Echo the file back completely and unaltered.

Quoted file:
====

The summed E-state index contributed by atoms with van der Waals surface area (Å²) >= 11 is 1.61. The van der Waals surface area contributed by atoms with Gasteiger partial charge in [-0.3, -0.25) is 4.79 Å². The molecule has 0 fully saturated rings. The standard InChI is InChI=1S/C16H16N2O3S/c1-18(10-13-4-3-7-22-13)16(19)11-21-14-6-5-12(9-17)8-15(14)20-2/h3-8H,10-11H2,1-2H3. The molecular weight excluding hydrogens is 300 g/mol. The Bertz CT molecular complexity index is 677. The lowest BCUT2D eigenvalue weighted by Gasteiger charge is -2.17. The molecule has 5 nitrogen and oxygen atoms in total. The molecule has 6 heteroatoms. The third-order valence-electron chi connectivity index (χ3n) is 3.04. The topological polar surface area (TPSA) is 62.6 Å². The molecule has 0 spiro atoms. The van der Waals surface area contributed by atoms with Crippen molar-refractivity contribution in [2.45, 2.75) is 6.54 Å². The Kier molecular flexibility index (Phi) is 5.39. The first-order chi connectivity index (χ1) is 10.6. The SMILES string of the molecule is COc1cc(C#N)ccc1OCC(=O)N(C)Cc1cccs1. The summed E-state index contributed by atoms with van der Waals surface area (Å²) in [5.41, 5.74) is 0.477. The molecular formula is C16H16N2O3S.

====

The summed E-state index contributed by atoms with van der Waals surface area (Å²) >= 11 is 1.61. The van der Waals surface area contributed by atoms with Gasteiger partial charge in [-0.3, -0.25) is 4.79 Å². The molecule has 0 fully saturated rings. The standard InChI is InChI=1S/C16H16N2O3S/c1-18(10-13-4-3-7-22-13)16(19)11-21-14-6-5-12(9-17)8-15(14)20-2/h3-8H,10-11H2,1-2H3. The molecular weight excluding hydrogens is 300 g/mol. The Bertz CT molecular complexity index is 677. The lowest BCUT2D eigenvalue weighted by Gasteiger charge is -2.17. The molecule has 5 nitrogen and oxygen atoms in total. The molecule has 6 heteroatoms. The third-order valence-electron chi connectivity index (χ3n) is 3.04. The topological polar surface area (TPSA) is 62.6 Å². The molecule has 0 spiro atoms. The van der Waals surface area contributed by atoms with Crippen molar-refractivity contribution in [2.45, 2.75) is 6.54 Å². The Kier molecular flexibility index (Phi) is 5.39. The first-order chi connectivity index (χ1) is 10.6. The SMILES string of the molecule is COc1cc(C#N)ccc1OCC(=O)N(C)Cc1cccs1. The summed E-state index contributed by atoms with van der Waals surface area (Å²) in [5.41, 5.74) is 0.477. The molecular formula is C16H16N2O3S.